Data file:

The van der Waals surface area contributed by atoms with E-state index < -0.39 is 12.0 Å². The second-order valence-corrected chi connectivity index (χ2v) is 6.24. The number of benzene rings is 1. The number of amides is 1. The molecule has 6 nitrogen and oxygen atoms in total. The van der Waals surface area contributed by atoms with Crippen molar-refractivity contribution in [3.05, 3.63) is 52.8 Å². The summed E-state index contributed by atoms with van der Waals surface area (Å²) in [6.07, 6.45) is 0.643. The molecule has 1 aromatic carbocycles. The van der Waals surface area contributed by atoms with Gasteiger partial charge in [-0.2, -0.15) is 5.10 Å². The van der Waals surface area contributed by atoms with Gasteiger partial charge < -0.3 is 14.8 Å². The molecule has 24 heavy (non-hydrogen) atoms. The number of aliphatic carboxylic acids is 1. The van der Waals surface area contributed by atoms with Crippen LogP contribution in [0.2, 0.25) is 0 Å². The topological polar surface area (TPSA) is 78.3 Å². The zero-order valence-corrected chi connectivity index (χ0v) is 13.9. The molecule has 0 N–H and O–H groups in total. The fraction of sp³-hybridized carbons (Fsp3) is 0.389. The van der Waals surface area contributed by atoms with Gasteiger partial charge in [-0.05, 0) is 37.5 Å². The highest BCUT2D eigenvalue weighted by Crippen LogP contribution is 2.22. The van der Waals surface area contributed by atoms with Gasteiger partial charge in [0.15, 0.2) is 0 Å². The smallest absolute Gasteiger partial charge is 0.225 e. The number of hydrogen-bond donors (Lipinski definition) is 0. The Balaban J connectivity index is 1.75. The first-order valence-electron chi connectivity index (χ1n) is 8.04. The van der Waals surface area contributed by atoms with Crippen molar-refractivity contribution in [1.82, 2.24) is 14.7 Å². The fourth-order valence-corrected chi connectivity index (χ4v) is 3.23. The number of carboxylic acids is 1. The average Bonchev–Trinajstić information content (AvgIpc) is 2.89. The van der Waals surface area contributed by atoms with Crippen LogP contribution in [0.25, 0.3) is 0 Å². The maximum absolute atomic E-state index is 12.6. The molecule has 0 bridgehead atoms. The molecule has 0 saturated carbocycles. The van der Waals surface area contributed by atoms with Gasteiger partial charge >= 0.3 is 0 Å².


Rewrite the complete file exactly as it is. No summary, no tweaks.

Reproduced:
The van der Waals surface area contributed by atoms with E-state index < -0.39 is 12.0 Å². The second-order valence-corrected chi connectivity index (χ2v) is 6.24. The number of benzene rings is 1. The number of amides is 1. The molecule has 6 nitrogen and oxygen atoms in total. The van der Waals surface area contributed by atoms with Crippen molar-refractivity contribution in [3.05, 3.63) is 52.8 Å². The summed E-state index contributed by atoms with van der Waals surface area (Å²) in [6.07, 6.45) is 0.643. The molecule has 1 aromatic carbocycles. The van der Waals surface area contributed by atoms with Gasteiger partial charge in [-0.2, -0.15) is 5.10 Å². The van der Waals surface area contributed by atoms with Gasteiger partial charge < -0.3 is 14.8 Å². The molecule has 24 heavy (non-hydrogen) atoms. The number of aliphatic carboxylic acids is 1. The van der Waals surface area contributed by atoms with Crippen LogP contribution in [0.2, 0.25) is 0 Å². The topological polar surface area (TPSA) is 78.3 Å². The zero-order valence-corrected chi connectivity index (χ0v) is 13.9. The molecule has 0 N–H and O–H groups in total. The fraction of sp³-hybridized carbons (Fsp3) is 0.389. The van der Waals surface area contributed by atoms with Gasteiger partial charge in [-0.05, 0) is 37.5 Å². The highest BCUT2D eigenvalue weighted by Crippen LogP contribution is 2.22. The van der Waals surface area contributed by atoms with Gasteiger partial charge in [0.15, 0.2) is 0 Å². The smallest absolute Gasteiger partial charge is 0.225 e. The number of hydrogen-bond donors (Lipinski definition) is 0. The Balaban J connectivity index is 1.75. The first-order valence-electron chi connectivity index (χ1n) is 8.04. The van der Waals surface area contributed by atoms with Crippen molar-refractivity contribution in [1.82, 2.24) is 14.7 Å². The fourth-order valence-corrected chi connectivity index (χ4v) is 3.23. The number of carboxylic acids is 1. The average Bonchev–Trinajstić information content (AvgIpc) is 2.89. The van der Waals surface area contributed by atoms with Crippen LogP contribution in [0.25, 0.3) is 0 Å². The maximum absolute atomic E-state index is 12.6. The molecule has 0 bridgehead atoms. The molecule has 0 saturated carbocycles. The van der Waals surface area contributed by atoms with Gasteiger partial charge >= 0.3 is 0 Å².